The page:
Thursday, June 15, 2006

Talking the talk: Martin

I first met Martin during Garden Walk 2004; we were having the usual post-GW festivities chez my patio when a couple of invitees came up to me and said, “We really want you to see what’s going on at your neighbor’s place.” Turns out they were friends of Martin’s, who had recently moved here from Atlanta, and was in the middle of restoring a huge, partially-trashed Victorian down the street. I and many of my equally nosy neighbors had checked this place out when it was up for sale; all of us had shuddered at what would be necessary to bring it back.

But when, drinks in hand, we all trooped over to Martin’s house in late summer, 2004, it already looked amazing. He had removed tons of asphalt siding, repainted, fixed all the windows, restored the wood floors (which he later lightened), and beautifully finished the walls and ceilings. Even the garden had a good head start—he entered it in Garden Walk the next year. This year, however, he is taking it to a new level. During our conversation for the GW book, Martin explained plans for his back garden that will literally blow every other pondsman in Buffalo out of the water.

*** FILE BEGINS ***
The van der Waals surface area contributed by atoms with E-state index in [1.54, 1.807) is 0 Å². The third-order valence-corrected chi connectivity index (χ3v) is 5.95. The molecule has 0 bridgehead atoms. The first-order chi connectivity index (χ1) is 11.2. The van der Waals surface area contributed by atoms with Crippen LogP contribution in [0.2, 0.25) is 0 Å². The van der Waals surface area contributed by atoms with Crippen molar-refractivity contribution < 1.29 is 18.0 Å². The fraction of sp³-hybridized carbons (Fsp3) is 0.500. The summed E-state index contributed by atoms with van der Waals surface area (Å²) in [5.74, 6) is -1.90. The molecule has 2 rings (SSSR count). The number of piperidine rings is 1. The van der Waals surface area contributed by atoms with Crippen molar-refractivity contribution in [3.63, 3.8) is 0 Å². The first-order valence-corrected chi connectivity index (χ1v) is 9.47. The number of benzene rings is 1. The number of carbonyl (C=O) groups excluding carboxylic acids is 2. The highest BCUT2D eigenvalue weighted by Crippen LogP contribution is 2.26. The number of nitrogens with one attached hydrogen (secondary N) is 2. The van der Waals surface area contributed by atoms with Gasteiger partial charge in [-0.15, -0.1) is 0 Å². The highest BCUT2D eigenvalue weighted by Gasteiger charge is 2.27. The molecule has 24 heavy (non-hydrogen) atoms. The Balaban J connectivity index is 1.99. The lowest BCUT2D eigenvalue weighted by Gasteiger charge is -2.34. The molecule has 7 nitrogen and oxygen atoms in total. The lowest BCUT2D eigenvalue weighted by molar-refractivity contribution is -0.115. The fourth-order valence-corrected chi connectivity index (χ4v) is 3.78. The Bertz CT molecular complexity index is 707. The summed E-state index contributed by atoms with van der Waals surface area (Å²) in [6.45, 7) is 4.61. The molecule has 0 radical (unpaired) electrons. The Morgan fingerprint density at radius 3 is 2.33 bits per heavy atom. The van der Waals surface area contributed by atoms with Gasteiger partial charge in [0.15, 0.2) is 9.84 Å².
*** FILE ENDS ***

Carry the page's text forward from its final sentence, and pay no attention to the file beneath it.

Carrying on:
Unfortunately, I am unable to reveal those plans at this time. I can say that visitors during GW 2006 will walk into a back garden where water is used in almost every way possible, going considerably beyond the basic pond idea. (Of course, I can't even get one of those going.) During our conversation, we spoke about the difficulty of translating Atlanta gardening to Buffalo gardening, how best to start elephant ear, and how to create a refuge that at least partially shuts out the often less-than-desirable urban sounds and sights that surround both of us in our neighborhood. But we also talked about how we loved Allentown, Buffalo, and its amazingly intact 19th century built environment. Then we took a look at the roses and foxgloves he had growing around the house—and wondered about this giant green-headed thing that neither of us could identify.

See also: Gordon and Arlan

No comments: